Burials in the Mediterranean Middle Ages, Minima Medievalia
The act of preparing the final resting place for the mortal remains of members of medieval communities is one of the practices that found many forms of material expression and countless artistic forms in the Mediterranean world. The most salient aspects of a person’s life could be recalled in evocative apparatuses, even very complex ones, in strict adherence to the burial practices of the society in which the deceased lived. But more often it is a more restrained, even anonymous, dimension that conveys the sense of pity towards the dear departed.
The next issue of Minima Medievalia will address the implications of funerary art in the Latin, Byzantine and Islamic Middle Ages. The focus will be on burial monuments, both in their concrete and immaterial dimensions. The aim is not only to census and deepen the knowledge of monumental tombs, but also to give space to those minor, violated, destroyed, fragmentary and even devoid of material consistency contexts that make up the most widespread mosaic of this phenomenon.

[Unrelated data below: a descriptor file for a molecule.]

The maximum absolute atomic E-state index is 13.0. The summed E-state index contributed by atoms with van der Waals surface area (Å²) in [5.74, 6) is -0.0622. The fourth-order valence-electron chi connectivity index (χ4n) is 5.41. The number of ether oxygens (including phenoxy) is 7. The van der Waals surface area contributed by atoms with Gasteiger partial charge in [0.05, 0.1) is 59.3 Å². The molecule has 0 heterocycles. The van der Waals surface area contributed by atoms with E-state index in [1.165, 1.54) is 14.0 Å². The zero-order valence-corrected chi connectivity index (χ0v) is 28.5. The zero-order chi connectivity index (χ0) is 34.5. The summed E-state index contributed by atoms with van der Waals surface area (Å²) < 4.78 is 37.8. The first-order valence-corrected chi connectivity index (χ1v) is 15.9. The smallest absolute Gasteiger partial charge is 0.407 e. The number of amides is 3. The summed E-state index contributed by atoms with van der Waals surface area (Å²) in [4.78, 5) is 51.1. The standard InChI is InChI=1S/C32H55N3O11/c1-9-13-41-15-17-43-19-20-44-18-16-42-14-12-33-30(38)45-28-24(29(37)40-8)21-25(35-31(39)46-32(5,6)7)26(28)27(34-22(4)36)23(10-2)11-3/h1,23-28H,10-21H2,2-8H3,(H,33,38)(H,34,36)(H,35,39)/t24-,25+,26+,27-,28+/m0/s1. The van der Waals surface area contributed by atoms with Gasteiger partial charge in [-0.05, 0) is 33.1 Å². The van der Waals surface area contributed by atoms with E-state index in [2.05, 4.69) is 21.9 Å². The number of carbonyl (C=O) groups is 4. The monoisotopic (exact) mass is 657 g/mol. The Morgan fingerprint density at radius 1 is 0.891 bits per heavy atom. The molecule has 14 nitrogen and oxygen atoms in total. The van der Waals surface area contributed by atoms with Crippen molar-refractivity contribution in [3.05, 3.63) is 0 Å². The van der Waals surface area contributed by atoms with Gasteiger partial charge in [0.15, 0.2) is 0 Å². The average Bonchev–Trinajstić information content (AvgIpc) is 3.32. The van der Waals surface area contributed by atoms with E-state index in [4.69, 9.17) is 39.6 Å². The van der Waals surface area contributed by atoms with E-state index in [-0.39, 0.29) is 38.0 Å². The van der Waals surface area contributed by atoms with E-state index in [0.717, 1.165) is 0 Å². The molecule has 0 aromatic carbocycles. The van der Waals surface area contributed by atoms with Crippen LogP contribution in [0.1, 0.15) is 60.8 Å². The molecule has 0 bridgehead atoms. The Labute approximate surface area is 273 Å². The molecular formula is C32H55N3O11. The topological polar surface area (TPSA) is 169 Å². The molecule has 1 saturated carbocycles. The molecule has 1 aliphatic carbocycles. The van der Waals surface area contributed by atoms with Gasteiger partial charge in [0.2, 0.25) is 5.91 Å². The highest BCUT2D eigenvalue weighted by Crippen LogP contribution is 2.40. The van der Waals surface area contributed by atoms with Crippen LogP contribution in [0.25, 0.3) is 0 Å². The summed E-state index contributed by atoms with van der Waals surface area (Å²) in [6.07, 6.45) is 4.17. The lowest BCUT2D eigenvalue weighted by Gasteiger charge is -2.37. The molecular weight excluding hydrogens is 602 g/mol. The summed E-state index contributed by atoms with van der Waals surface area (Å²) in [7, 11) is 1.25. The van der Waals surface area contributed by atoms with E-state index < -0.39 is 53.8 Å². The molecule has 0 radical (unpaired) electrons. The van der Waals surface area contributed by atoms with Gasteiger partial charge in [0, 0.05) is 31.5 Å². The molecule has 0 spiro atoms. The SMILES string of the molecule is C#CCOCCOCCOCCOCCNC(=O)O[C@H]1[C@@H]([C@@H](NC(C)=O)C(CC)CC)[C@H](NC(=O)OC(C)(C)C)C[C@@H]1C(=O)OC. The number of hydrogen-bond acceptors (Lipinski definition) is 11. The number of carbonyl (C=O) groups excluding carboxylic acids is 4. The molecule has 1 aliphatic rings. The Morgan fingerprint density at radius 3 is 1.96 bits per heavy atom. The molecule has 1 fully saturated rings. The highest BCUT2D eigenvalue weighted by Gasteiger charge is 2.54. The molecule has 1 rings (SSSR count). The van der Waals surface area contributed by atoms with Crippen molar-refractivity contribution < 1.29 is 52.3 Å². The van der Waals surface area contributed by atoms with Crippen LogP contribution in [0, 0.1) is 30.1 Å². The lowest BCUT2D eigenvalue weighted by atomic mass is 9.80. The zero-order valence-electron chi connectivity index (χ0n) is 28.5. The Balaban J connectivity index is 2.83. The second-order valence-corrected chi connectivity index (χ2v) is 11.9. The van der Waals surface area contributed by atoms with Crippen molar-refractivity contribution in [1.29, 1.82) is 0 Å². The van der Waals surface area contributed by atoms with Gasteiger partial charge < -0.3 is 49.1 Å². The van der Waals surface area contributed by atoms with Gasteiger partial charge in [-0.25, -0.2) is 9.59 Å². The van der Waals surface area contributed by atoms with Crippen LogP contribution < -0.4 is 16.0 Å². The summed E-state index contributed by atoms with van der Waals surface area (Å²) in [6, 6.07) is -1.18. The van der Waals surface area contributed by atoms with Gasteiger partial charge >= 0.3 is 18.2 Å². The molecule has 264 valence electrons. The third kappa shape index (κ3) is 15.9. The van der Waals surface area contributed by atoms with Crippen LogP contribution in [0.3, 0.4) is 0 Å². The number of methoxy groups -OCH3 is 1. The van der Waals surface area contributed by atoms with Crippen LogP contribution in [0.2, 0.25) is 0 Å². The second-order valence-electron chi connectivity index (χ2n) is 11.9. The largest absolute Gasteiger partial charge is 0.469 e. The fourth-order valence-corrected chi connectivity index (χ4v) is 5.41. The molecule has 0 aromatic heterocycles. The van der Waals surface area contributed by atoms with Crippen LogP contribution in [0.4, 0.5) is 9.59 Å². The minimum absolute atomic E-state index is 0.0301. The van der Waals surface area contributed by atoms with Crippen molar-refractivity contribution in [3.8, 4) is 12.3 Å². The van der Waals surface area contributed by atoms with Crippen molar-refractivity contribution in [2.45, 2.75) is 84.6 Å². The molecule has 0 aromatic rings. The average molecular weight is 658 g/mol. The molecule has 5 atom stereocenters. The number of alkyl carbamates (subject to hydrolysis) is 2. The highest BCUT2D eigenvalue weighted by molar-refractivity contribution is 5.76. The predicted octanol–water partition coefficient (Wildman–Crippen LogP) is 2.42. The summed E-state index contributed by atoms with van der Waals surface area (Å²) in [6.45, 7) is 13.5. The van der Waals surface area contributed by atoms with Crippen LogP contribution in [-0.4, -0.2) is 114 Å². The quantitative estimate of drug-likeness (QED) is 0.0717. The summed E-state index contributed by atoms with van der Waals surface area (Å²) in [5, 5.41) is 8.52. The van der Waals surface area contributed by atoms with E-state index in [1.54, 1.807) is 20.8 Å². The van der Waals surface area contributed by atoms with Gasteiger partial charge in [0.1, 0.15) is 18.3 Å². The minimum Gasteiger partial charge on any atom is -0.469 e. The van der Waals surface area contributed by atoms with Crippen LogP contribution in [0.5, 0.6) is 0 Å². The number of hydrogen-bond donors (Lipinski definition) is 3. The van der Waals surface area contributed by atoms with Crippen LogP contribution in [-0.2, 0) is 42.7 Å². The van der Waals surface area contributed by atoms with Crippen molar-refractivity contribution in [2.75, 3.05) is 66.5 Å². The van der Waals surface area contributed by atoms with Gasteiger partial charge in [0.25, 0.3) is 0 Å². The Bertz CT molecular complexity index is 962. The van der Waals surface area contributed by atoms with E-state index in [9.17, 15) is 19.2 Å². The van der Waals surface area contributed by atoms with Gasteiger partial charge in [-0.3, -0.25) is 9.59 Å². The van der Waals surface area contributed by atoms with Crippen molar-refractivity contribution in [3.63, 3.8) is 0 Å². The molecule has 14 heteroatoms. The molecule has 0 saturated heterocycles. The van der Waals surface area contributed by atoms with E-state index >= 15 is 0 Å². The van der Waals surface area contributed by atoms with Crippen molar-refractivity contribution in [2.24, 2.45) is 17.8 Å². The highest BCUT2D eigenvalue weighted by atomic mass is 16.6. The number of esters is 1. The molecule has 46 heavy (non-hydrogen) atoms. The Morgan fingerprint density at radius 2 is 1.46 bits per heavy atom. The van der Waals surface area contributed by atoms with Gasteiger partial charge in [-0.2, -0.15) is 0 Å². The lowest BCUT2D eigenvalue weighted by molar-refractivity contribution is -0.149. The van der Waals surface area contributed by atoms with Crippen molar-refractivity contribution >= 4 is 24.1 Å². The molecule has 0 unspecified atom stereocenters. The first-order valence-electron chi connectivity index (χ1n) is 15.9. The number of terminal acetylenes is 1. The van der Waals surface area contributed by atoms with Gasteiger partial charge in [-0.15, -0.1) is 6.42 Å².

The volume therefore intends to address issues of various kinds related to the world of burials: the addressee (sepulchers of saints, of religious, of laymen); the types of messages conveyed by the funerary practice and the cultural values of reference; the methods of display; the forms and typologies used around the Mediterranean; the linguistic and material expressions translated through various artistic (sculpture, architecture, monumental art, painting, epigraphy) and documentary media (sources, liturgy, worship, devotion); the areas of destination and conditions of use; the role of patrons, artists, communities; and much more.
Abstracts due July 15, 2022. The deadline for submission of the final version is due June 2023. The volume is expected to be published at the end of the same year.